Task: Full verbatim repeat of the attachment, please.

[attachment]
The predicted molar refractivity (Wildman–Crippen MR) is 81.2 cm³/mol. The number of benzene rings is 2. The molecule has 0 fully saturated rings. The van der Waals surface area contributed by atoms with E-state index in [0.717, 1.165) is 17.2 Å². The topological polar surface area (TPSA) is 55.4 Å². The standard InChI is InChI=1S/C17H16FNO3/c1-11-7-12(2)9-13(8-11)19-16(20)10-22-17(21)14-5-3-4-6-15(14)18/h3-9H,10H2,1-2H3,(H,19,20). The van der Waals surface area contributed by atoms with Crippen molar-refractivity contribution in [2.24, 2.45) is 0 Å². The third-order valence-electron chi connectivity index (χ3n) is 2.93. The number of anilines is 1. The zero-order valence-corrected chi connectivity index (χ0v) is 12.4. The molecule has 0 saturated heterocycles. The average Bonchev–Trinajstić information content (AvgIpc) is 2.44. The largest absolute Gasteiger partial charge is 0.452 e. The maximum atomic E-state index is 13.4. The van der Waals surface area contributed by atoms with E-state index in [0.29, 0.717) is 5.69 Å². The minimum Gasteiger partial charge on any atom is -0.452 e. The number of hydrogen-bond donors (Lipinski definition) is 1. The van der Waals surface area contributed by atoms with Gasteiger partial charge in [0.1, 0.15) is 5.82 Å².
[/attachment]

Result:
The predicted molar refractivity (Wildman–Crippen MR) is 81.2 cm³/mol. The number of benzene rings is 2. The molecule has 0 fully saturated rings. The van der Waals surface area contributed by atoms with E-state index in [0.717, 1.165) is 17.2 Å². The topological polar surface area (TPSA) is 55.4 Å². The standard InChI is InChI=1S/C17H16FNO3/c1-11-7-12(2)9-13(8-11)19-16(20)10-22-17(21)14-5-3-4-6-15(14)18/h3-9H,10H2,1-2H3,(H,19,20). The van der Waals surface area contributed by atoms with Crippen molar-refractivity contribution in [2.24, 2.45) is 0 Å². The third-order valence-electron chi connectivity index (χ3n) is 2.93. The number of anilines is 1. The zero-order valence-corrected chi connectivity index (χ0v) is 12.4. The molecule has 0 saturated heterocycles. The average Bonchev–Trinajstić information content (AvgIpc) is 2.44. The largest absolute Gasteiger partial charge is 0.452 e. The maximum atomic E-state index is 13.4. The van der Waals surface area contributed by atoms with E-state index in [0.29, 0.717) is 5.69 Å². The minimum Gasteiger partial charge on any atom is -0.452 e. The number of hydrogen-bond donors (Lipinski definition) is 1. The van der Waals surface area contributed by atoms with Gasteiger partial charge in [0.1, 0.15) is 5.82 Å².